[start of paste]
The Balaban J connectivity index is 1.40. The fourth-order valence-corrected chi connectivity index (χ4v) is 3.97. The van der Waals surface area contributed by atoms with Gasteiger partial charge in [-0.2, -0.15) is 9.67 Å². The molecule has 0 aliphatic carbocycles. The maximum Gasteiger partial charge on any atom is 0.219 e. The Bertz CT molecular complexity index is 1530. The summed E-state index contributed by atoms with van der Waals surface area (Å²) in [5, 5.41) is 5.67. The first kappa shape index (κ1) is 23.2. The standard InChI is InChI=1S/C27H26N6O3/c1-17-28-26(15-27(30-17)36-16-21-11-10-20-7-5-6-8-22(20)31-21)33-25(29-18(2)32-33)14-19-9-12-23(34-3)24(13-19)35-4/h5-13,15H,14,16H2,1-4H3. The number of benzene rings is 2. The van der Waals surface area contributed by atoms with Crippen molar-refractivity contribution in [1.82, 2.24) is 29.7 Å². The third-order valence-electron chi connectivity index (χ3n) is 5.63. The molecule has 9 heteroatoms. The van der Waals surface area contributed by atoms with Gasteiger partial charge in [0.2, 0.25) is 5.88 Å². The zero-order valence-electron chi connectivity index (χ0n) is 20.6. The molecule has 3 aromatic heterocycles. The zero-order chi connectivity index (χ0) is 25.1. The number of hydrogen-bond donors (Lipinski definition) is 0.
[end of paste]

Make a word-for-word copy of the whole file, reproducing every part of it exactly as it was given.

The Balaban J connectivity index is 1.40. The fourth-order valence-corrected chi connectivity index (χ4v) is 3.97. The van der Waals surface area contributed by atoms with Gasteiger partial charge in [-0.2, -0.15) is 9.67 Å². The molecule has 0 aliphatic carbocycles. The maximum Gasteiger partial charge on any atom is 0.219 e. The Bertz CT molecular complexity index is 1530. The summed E-state index contributed by atoms with van der Waals surface area (Å²) in [5, 5.41) is 5.67. The first kappa shape index (κ1) is 23.2. The standard InChI is InChI=1S/C27H26N6O3/c1-17-28-26(15-27(30-17)36-16-21-11-10-20-7-5-6-8-22(20)31-21)33-25(29-18(2)32-33)14-19-9-12-23(34-3)24(13-19)35-4/h5-13,15H,14,16H2,1-4H3. The number of benzene rings is 2. The van der Waals surface area contributed by atoms with Crippen molar-refractivity contribution in [1.82, 2.24) is 29.7 Å². The third-order valence-electron chi connectivity index (χ3n) is 5.63. The molecule has 9 heteroatoms. The van der Waals surface area contributed by atoms with Gasteiger partial charge in [0.2, 0.25) is 5.88 Å². The zero-order valence-electron chi connectivity index (χ0n) is 20.6. The molecule has 3 aromatic heterocycles. The zero-order chi connectivity index (χ0) is 25.1. The number of hydrogen-bond donors (Lipinski definition) is 0.